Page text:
7. 7. MEASURING ‘SUCCESS’  Social forestry: the management of forests by local communities to achieve various environmental, social and livelihood goals, including climate change mitigation and adaptation, food security, nutrition and livelihood support.  A traditional SF is considered successful when it achieves a ‘fair’ combination environment, social and livelihood outcomes (Wollenberg, 1998; Pagdee, 2006).  Challenges in measuring traditional SF success:  Complicated and dynamics nature of the practices.  Difficult to decide the fair proportion combination of those three outcomes to make it as a ‘success’ SF practice.
  8. 8. PRELIMINARY RESULTS • Out of 50 reviewed cases of traditional social forestry practices in Indonesia, more than half (60%) mentioned all three environment, social and livelihood outcomes. • The most mentioned outcomes of local forest management is Livelihood (discussed in 100% cases), followed by Environment (86%) and Social/culture (64%) • Factors considered as influencing the success of SF (in order of most frequently discussed ≥20%): role in meeting subsistence needs (82%), as source of cash income (74%), representing social- cultural value (60%), providing ecosystem services (58%), capitalization of traditional knowledge/practice (50%), act as investment/safety net in time of crises (24%), existence of customary rules (28%), requiring low inputs/maintenance (22%), and clear ownership (20%).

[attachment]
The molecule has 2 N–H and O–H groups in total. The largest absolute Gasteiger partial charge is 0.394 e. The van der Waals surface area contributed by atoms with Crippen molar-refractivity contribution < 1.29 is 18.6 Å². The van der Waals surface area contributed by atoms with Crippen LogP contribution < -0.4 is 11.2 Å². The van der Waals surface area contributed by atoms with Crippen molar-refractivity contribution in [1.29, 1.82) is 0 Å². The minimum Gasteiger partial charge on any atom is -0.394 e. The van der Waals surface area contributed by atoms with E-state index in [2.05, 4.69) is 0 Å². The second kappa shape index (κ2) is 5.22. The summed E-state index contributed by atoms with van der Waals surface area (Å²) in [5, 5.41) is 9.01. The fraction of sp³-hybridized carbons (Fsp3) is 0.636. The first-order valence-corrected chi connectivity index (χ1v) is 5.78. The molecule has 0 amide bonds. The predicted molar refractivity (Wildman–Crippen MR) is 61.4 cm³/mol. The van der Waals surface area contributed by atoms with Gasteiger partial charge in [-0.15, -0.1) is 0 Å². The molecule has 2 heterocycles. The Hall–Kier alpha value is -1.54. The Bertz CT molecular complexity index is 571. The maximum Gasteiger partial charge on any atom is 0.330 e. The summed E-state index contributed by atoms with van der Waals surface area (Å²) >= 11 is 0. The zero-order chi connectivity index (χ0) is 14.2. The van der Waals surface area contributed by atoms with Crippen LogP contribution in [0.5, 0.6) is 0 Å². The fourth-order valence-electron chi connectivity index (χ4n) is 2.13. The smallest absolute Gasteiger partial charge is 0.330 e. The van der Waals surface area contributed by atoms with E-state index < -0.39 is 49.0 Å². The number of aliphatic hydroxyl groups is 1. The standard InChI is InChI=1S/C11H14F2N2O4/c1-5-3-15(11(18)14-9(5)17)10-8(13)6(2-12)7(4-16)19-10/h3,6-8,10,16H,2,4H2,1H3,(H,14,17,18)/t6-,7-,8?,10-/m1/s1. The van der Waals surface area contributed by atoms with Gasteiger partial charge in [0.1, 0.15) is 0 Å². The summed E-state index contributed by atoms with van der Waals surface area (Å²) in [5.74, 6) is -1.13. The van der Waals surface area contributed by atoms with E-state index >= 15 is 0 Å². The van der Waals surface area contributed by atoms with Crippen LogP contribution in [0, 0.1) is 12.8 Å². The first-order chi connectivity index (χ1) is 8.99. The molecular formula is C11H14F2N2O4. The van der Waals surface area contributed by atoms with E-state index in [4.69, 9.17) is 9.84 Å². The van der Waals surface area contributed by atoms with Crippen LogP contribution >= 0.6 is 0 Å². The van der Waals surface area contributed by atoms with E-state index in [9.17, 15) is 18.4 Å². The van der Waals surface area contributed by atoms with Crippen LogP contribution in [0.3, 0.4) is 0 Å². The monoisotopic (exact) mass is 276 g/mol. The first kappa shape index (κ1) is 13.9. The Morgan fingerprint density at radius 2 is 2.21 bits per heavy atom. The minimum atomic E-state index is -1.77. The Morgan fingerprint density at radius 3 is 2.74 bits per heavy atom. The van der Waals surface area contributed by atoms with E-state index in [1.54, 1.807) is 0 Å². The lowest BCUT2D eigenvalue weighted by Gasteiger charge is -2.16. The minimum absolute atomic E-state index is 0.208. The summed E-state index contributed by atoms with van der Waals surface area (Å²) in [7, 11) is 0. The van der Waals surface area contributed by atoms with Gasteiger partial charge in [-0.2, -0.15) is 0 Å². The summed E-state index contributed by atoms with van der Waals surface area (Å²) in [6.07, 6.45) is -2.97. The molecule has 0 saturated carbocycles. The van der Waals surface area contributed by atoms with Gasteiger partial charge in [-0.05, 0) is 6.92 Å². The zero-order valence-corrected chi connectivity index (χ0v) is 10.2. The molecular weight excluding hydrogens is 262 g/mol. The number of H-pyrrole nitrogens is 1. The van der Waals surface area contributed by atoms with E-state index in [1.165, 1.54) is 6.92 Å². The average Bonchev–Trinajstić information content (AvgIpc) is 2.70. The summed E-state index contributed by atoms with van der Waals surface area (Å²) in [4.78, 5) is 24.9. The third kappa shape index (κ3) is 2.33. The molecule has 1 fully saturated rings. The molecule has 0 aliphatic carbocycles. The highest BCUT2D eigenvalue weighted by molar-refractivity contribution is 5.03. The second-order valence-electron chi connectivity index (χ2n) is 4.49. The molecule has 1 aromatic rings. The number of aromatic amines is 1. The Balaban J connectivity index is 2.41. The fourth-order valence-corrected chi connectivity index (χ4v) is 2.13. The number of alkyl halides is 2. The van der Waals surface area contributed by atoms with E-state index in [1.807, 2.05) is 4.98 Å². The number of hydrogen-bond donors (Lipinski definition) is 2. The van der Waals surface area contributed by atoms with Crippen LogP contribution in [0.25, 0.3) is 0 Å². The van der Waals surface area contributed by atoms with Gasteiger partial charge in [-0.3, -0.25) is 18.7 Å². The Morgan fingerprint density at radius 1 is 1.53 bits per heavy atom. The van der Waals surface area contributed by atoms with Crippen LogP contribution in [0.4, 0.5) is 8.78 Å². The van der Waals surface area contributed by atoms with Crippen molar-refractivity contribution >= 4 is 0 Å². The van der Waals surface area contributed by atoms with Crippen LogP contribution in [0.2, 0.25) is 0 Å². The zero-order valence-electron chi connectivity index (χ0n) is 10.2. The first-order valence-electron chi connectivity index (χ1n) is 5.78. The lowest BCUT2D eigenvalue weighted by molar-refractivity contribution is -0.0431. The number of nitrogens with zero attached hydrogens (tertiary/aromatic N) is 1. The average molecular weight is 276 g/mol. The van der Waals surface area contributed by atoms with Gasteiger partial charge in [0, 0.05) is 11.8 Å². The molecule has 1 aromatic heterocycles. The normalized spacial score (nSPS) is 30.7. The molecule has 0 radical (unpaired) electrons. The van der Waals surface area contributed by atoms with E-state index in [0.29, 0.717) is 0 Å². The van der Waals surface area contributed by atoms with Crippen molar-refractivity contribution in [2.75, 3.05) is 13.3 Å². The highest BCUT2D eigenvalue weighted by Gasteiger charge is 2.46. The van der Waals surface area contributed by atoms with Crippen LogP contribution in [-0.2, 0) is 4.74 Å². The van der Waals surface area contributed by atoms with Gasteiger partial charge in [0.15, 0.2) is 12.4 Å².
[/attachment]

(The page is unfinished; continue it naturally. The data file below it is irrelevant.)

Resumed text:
9. 9. THE FUTURE OF TRADITIONAL SF SYSTEMS?  Changing/ disappearing with policy and market drivers: commercialization of a forest product, desire to increase land productivity, and allocation as concessions for logging, mining and cash crop expansion.  Formal recognition is not perceived as an important success factor, but in face of rapid change, formal recognition is considered as a strategy to maintain the practice and multidimensional outcomes of traditional SF systems.  Formalizing traditional SF systems into Indonesia’s SF schemes can work best when the formal scheme reconsiders forest land classification to include traditional SF systems and is flexible enough to accommodate the diversity of traditional SF arrangements.  Research gap: most studies reviewed measure outcomes qualitatively and are not directly comparable. ASFN leaders could put in place a collaborative process for identifying suitable indicators for measuring the success of SF (and hence, of SF policies), data collection and analysis.
  10. 10. LAO PDR Objectives, Ownership and Engagement in Lao PDR’s REDD+ Policy Landscape Cole et al. 2016, in prep